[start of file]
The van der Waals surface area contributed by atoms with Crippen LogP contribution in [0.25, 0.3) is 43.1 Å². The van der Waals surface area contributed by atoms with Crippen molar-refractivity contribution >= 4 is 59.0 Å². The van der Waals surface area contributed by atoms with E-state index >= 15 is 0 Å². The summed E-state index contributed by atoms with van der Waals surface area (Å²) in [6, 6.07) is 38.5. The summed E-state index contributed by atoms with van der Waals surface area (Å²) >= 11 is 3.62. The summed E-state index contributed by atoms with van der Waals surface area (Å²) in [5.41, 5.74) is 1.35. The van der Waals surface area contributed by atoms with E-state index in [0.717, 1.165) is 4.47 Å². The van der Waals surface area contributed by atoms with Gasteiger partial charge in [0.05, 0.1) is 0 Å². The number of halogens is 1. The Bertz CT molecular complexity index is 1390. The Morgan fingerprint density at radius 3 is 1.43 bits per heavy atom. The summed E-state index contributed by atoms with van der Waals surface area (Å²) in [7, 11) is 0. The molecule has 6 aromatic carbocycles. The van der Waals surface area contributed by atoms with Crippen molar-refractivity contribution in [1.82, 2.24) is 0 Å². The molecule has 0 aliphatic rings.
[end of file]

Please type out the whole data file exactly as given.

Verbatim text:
The van der Waals surface area contributed by atoms with Crippen LogP contribution in [0.25, 0.3) is 43.1 Å². The van der Waals surface area contributed by atoms with Crippen molar-refractivity contribution >= 4 is 59.0 Å². The van der Waals surface area contributed by atoms with E-state index >= 15 is 0 Å². The summed E-state index contributed by atoms with van der Waals surface area (Å²) in [6, 6.07) is 38.5. The summed E-state index contributed by atoms with van der Waals surface area (Å²) >= 11 is 3.62. The summed E-state index contributed by atoms with van der Waals surface area (Å²) in [5.41, 5.74) is 1.35. The van der Waals surface area contributed by atoms with E-state index in [0.717, 1.165) is 4.47 Å². The van der Waals surface area contributed by atoms with Gasteiger partial charge in [0.05, 0.1) is 0 Å². The number of halogens is 1. The Bertz CT molecular complexity index is 1390. The Morgan fingerprint density at radius 3 is 1.43 bits per heavy atom. The summed E-state index contributed by atoms with van der Waals surface area (Å²) in [7, 11) is 0. The molecule has 6 aromatic carbocycles. The van der Waals surface area contributed by atoms with Crippen molar-refractivity contribution in [1.82, 2.24) is 0 Å². The molecule has 0 aliphatic rings.